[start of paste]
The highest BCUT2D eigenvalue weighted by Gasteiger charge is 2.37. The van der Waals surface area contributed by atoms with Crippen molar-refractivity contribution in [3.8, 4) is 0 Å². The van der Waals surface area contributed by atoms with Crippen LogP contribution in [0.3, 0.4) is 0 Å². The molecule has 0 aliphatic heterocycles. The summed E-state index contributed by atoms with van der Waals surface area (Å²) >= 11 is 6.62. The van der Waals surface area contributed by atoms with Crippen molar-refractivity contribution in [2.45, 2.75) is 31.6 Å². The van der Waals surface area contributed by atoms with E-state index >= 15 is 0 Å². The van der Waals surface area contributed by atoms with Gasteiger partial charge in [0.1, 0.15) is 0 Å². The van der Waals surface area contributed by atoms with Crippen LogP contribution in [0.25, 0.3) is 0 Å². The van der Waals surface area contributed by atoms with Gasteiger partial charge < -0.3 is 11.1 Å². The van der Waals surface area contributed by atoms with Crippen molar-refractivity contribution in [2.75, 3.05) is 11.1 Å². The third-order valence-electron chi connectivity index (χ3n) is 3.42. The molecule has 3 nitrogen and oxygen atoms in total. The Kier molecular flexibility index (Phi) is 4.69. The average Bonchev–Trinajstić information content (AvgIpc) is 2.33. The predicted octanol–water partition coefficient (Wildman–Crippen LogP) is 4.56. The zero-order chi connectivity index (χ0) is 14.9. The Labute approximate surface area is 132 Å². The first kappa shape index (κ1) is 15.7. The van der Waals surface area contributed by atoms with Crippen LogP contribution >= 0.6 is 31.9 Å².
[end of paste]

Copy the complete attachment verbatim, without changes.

The highest BCUT2D eigenvalue weighted by Gasteiger charge is 2.37. The van der Waals surface area contributed by atoms with Crippen molar-refractivity contribution in [3.8, 4) is 0 Å². The van der Waals surface area contributed by atoms with Crippen LogP contribution in [0.3, 0.4) is 0 Å². The molecule has 0 aliphatic heterocycles. The summed E-state index contributed by atoms with van der Waals surface area (Å²) >= 11 is 6.62. The van der Waals surface area contributed by atoms with Crippen molar-refractivity contribution in [2.45, 2.75) is 31.6 Å². The van der Waals surface area contributed by atoms with E-state index >= 15 is 0 Å². The van der Waals surface area contributed by atoms with Gasteiger partial charge in [0.1, 0.15) is 0 Å². The van der Waals surface area contributed by atoms with Crippen LogP contribution in [0.25, 0.3) is 0 Å². The van der Waals surface area contributed by atoms with Gasteiger partial charge < -0.3 is 11.1 Å². The van der Waals surface area contributed by atoms with Crippen molar-refractivity contribution in [2.75, 3.05) is 11.1 Å². The third-order valence-electron chi connectivity index (χ3n) is 3.42. The molecule has 3 nitrogen and oxygen atoms in total. The Kier molecular flexibility index (Phi) is 4.69. The average Bonchev–Trinajstić information content (AvgIpc) is 2.33. The predicted octanol–water partition coefficient (Wildman–Crippen LogP) is 4.56. The zero-order chi connectivity index (χ0) is 14.9. The Labute approximate surface area is 132 Å². The first kappa shape index (κ1) is 15.7. The van der Waals surface area contributed by atoms with Crippen LogP contribution >= 0.6 is 31.9 Å².